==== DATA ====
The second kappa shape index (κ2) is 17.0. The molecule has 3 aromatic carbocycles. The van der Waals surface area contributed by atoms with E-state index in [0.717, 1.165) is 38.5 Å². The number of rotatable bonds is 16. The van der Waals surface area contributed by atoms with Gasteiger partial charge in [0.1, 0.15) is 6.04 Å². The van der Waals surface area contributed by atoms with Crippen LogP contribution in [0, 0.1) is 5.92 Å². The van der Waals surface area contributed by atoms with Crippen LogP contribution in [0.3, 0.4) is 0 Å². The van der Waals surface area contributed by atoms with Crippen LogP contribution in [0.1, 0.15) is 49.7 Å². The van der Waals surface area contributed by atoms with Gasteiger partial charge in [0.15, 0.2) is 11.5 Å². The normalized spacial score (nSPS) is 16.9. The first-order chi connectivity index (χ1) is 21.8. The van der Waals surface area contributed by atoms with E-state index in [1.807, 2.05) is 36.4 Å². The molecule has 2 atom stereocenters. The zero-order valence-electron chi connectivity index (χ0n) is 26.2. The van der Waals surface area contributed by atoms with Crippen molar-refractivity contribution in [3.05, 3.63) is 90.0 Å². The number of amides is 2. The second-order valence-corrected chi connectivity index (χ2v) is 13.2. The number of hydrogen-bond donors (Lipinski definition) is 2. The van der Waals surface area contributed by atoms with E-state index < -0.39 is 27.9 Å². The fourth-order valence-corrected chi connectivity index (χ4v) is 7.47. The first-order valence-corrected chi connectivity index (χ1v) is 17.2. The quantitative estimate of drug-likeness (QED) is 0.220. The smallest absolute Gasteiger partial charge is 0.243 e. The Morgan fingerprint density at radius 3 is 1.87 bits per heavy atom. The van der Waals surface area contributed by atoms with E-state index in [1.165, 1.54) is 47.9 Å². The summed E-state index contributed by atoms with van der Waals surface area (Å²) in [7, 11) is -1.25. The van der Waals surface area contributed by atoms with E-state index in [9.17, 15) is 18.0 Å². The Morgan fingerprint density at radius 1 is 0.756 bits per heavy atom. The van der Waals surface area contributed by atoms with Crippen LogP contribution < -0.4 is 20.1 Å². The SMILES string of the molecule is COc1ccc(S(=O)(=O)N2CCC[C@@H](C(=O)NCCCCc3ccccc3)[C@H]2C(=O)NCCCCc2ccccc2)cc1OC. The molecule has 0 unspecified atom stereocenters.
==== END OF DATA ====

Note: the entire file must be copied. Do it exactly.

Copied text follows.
The second kappa shape index (κ2) is 17.0. The molecule has 3 aromatic carbocycles. The van der Waals surface area contributed by atoms with E-state index in [0.717, 1.165) is 38.5 Å². The number of rotatable bonds is 16. The van der Waals surface area contributed by atoms with Gasteiger partial charge in [0.1, 0.15) is 6.04 Å². The van der Waals surface area contributed by atoms with Crippen LogP contribution in [0, 0.1) is 5.92 Å². The van der Waals surface area contributed by atoms with Crippen LogP contribution in [0.3, 0.4) is 0 Å². The van der Waals surface area contributed by atoms with Crippen LogP contribution in [0.1, 0.15) is 49.7 Å². The van der Waals surface area contributed by atoms with Gasteiger partial charge in [0.15, 0.2) is 11.5 Å². The normalized spacial score (nSPS) is 16.9. The first-order chi connectivity index (χ1) is 21.8. The van der Waals surface area contributed by atoms with E-state index in [1.807, 2.05) is 36.4 Å². The molecule has 2 atom stereocenters. The zero-order valence-electron chi connectivity index (χ0n) is 26.2. The van der Waals surface area contributed by atoms with Crippen molar-refractivity contribution in [3.05, 3.63) is 90.0 Å². The number of amides is 2. The second-order valence-corrected chi connectivity index (χ2v) is 13.2. The number of hydrogen-bond donors (Lipinski definition) is 2. The van der Waals surface area contributed by atoms with E-state index < -0.39 is 27.9 Å². The fourth-order valence-corrected chi connectivity index (χ4v) is 7.47. The first-order valence-corrected chi connectivity index (χ1v) is 17.2. The quantitative estimate of drug-likeness (QED) is 0.220. The smallest absolute Gasteiger partial charge is 0.243 e. The Morgan fingerprint density at radius 3 is 1.87 bits per heavy atom. The van der Waals surface area contributed by atoms with E-state index in [1.165, 1.54) is 47.9 Å². The summed E-state index contributed by atoms with van der Waals surface area (Å²) in [7, 11) is -1.25. The van der Waals surface area contributed by atoms with E-state index in [9.17, 15) is 18.0 Å². The Morgan fingerprint density at radius 1 is 0.756 bits per heavy atom. The van der Waals surface area contributed by atoms with Crippen LogP contribution < -0.4 is 20.1 Å². The SMILES string of the molecule is COc1ccc(S(=O)(=O)N2CCC[C@@H](C(=O)NCCCCc3ccccc3)[C@H]2C(=O)NCCCCc2ccccc2)cc1OC. The molecule has 0 unspecified atom stereocenters.